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A photographic history of Finland - warts and all

Finland is in the middle of its 100th anniversary of independence and various celebrations of the country's cultural history and achievements abound. A new photography exhibit at the National Museum, The Public and the Hidden Finland, takes a look at some less glamorous - but clearly historically-significant - events that have shaped the country during the past century.

Mielenosoittajat Senaatintorilla suurlakon aikaan maaliskuussa 1956.
A man photographing a sea of demonstrators on Senate Square in Helsinki, during Finland's general strike in March, 1956. Image: U. A. Saarinen

The National Museum's photo exhibit The Public and the Hidden Finland is structured around six themes: education, war, race, equality and democracy, society's relationship with nature as well as community.

The exhibit's photographs were taken from the National Board of Antiquities' vast archive of some 15 million images.

General strike 1956

The above photo depicts a man taking a photograph of a sea of demonstrators on Senate Square in Helsinki, during Finland's general strike in March, 1956.

The strike, which involved some half a million workers across the country, brought Finland's industry and traffic to a standstill for 19 days. The movement was sparked by government reforms of salaries and price regulations the previous year, which led to severe price hikes on daily necessities like milk and even rent. The cost of living rose by some seven percent.

Työttömien Murrostorstai suurmielenosoitus eduskuntatalolla maaliskuussa 1993.
Protesters in front of Finnish Parliament, March 1993. Image: Kari Kankainen
 

The 90s depression

History repeated itself somewhat, if for different reasons, in the early 1990s. The photo above depicts a demonstration by the unemployed in front of Finnish Parliament in March 1993. At that point, Finland was in one of the worst economic crises in its history - even worse than the depression of the 1930s.

Kestävyysjuoksija Paavo Nurmen voimisteluohjelma 1925.
Paavo Nurmi doing gymnastics in a thong, 1925. Image: Neittamo tai Heinrich Iffland
 

The shadow of eugenics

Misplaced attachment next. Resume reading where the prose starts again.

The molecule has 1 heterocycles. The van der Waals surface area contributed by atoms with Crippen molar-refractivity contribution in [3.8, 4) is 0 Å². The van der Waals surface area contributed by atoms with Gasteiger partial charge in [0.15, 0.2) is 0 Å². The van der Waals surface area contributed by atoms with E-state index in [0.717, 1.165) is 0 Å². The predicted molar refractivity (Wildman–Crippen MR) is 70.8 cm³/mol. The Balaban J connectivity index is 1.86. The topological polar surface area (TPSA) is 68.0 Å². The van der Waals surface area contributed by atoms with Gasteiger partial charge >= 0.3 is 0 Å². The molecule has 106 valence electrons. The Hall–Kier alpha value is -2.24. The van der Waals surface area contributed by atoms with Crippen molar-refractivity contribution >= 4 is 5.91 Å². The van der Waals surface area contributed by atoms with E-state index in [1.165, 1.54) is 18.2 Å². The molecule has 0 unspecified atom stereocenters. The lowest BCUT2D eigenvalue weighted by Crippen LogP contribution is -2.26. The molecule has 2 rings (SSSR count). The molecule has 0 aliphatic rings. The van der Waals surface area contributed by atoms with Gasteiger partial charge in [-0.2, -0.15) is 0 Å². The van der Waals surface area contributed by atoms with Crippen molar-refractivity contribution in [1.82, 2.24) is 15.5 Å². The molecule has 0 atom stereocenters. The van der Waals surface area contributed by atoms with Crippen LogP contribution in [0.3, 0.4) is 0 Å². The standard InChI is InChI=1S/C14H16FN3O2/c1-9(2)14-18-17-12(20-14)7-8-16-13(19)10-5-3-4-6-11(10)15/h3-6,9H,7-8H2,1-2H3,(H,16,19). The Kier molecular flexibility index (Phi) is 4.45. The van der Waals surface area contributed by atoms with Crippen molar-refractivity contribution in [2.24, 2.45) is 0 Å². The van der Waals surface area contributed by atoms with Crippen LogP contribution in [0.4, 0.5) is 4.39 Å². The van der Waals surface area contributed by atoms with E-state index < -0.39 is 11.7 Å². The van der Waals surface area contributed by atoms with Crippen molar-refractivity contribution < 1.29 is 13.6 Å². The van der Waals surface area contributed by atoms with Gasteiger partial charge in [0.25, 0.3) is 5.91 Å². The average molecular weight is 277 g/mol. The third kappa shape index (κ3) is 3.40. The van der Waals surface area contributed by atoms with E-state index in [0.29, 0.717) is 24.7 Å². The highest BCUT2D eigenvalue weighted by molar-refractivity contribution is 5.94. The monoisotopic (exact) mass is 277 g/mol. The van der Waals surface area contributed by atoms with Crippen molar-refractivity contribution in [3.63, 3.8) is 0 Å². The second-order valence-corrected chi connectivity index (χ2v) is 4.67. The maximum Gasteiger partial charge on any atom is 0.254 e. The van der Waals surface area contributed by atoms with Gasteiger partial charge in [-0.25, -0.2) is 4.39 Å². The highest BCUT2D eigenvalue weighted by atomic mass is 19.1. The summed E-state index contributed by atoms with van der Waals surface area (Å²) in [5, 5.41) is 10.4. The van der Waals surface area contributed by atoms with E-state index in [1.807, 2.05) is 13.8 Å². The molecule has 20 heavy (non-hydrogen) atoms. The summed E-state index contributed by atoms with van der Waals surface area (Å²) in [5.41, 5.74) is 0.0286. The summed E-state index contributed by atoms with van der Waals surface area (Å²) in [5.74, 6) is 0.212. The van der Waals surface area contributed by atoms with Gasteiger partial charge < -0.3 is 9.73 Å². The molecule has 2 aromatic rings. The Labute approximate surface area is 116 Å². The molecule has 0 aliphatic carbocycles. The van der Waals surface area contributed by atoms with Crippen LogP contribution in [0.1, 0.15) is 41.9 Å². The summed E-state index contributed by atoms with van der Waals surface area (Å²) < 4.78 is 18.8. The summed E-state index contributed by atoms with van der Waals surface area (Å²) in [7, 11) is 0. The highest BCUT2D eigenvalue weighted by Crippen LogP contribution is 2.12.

The exhibit also looks at the topic of race in Finland's history. Eugenics is the set of beliefs and practices popular in the 1930s based on the idea of improving the genetic material of the population by means that would now be viewed as brutal, discriminatory or racist. Finland had its share of eugenics enthusiasts, and in the 1930s laws were introduced which sanctioned forced sterilisations [mainly of women]. At the time, all four Nordic countries, including Finland, adopted some form of eugenics laws.

In the 1920s and 30s some scientists claimed that the Finnish "race" descended from Mongolia - not primarily from Europe. But other researchers who rejected the assertion travelled the country in search of specimens of "perfect Finns," often photographing them to prove the genetic superiority of the Finnish people.

The above shot, taken in 1925, features a scantily-clad Paavo Nurmi, the legendary Finnish runner known as the Flying Finn. Nurmi was presented as the ultimate - even supreme - Finnish specimen of athletic prowess.

Lapset katua kraappaamassa Raahen Saaristokadulla 1923.
Child labour. Image: Samuli Paulaharju
 

Child labour

Finland's prosperity was still quite far off when the above photo was taken in 1923. Three children crouched on a cobblestone sidewalk on the west coast town of Raahe were not simply playing - they at work, building the road.

Näkymä Veronmaksajain Keskusliitto ry:n edustalta Helsingissä vappupäivänä 2015.
Poverty on the street. Image: Sakari Kiuru
 

Poverty on the street

This more recent photo shows a homeless person huddled in the meagre shelter of the Taxpayers Association of Finland's entryway in Helsinki on May Day 2015. Finns typically mark May Day with trade union marches and speeches throughout the country.

The exhibit opened at the National Museum in Helsinki last weekend and runs until the middle of January 2018.

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